So…it happened. I turned 30 (cue all relevant fanfare) one week ago today.
Entering my third decade has me reflecting on a number of things, including the title of this blog. The original title was to be “Exit 29”, but that was taken. Now, I feel as though I should call it “Highway 30” or some such thing. Which led to further rumination on why I am so stuck on the highway references (my friends have blogs on everything from running, to politics, to food and cooking)…and then it occurred to me – the entire span of my twenties involved traveling, and the vast majority of said travel was on highways. Highways, and everything they symbolize, form the frame of those years.
If I start with how I learned to drive, I find a recurring theme. My dad’s method of teaching me to drive involved 3 things – learning to put gas in the car, then how to get on and off the highway safely, and then how to navigate the endless milk roads of rural Wisconsin. This was awesome – except for the fact that most driver’s tests are conducted within city limits, and I am kind of bad at red lights.
Driving to college on 151 – at that time, a sleepy two lane highway that ran through 3 towns, including Belmont, site of my first ever speeding ticket. I learned to drive in the dark in those years – the real dark, no streetlights or spillover light. Dark like driving in a mineshaft. I also learned about snow – to ride with the slide and to remember that the car is designed to stay upright. This parallels the lessons of those college years – trust yourself to navigate unfamiliar territory; don’t try to control every situation; things mostly work out the way you’d hoped, providing you put in the work.
The years I lived in Madison, and the months in London, my driving habits shifted down to almost nil. During those years I learned to lean on my friends when I needed to – and to survive in a world where the rules were unexpectedly reversed.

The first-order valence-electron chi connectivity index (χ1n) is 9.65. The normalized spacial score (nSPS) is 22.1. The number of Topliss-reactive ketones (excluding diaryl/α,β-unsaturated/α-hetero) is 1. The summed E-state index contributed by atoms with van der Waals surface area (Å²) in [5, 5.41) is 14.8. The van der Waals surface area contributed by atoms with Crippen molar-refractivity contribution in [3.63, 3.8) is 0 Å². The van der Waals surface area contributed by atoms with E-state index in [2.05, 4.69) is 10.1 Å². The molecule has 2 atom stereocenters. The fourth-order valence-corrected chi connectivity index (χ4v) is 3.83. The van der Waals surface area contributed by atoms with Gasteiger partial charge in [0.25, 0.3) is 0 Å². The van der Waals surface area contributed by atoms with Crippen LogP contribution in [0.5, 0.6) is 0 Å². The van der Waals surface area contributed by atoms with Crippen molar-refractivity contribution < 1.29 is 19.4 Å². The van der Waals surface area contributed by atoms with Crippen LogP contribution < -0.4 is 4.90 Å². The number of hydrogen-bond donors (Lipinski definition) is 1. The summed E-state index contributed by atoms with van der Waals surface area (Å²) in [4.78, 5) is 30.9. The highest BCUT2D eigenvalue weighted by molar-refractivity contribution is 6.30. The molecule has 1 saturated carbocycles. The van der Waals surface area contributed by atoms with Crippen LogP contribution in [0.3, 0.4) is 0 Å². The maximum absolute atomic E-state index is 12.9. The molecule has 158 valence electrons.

When I moved to South Dakota as a part of Teach For America, the road shifted again. I used to joke that from my mom’s apartment, to my house out to He Dog, it was “10 hours and 4 turns”. Which is actually more or less true – right to get on 90, left to get on 18, right to get on 44, and right to get on the ranch road. What that doesn’t reveal are the details and pitfalls of the miles between. The dead flat calm of Minnesota that makes you call someone, anyone, and beg them to talk to you until you get across. The winding road south of Murdo where I saw everything from a semi on fire, to a herd of antelope, to a kid with a skateboard, just walking along. The “limited maintenance” ranch road with it’s mud holes, wandering cattle, and tumbleweeds.
The lessons of those years were similar – teaching kindergarten? Sounds like a cakewalk! (wrong). Two year resume builder? Cool! (about the farthest thing from the truth – I am forever changed by those years) South Dakota? Sounds…boring. (no.) I learned to persevere. I learned to find the joy in small moments every day. I learned to listen to the world – from owls, to coyotes, to wacipi drums, to ranch road music. I acquired all kinds of skills – how to use a 4 wheel drive, how to not spin out of wash board ruts, how to hook my truck up to a bulldozer with a chain to break it out of an ice block. How to teach reading, how to keep my voice gentle, and how to balance work and play.
In my later 20s, New Orleans provided new roads to explore, and new challenges to endure. 94 to 39 (stop for gas in Normal); 39 to 55 (last Culver’s is in Missouri, and it’s not good); 55 to 10 (don’t spend the night in Mississippi if you can help it); then past the Superdome, off on the Tchoupitoulas exit, right at the Whole Foods, and park next to the banana trees – a world away from my lonely trek across the Sandhills. The drive was longer, with more intense challenges (seriously, if the Jackson, MS interchange doesn’t get you, the Memphis, TN one will). Life was different too – starting over in my third state, my fifth or sixth city. Working hard, without the saving grace of small people to teach. Heat, rain, storms, bugs, carnival, oysters, music, and color. A confusing welter which left me inspired and exhausted in equal measure. This was a time to accept. To experience and to strive to stay open to possibilities. And to see just how far I can push my comfort zone before fault lines start to give way.
In 2011 I packed up my things one more time – and reversed my steps back to 94. A midwesterner after all – you can take the girl out, and so on. Now my highway rambles are confined to the 94 corridor, and 43 up to schools and back again. It’s strange to me that after all this long time, most of what I need is close at hand. It’ll be interesting to see what the total of those miles comes up to – in distance and in heart.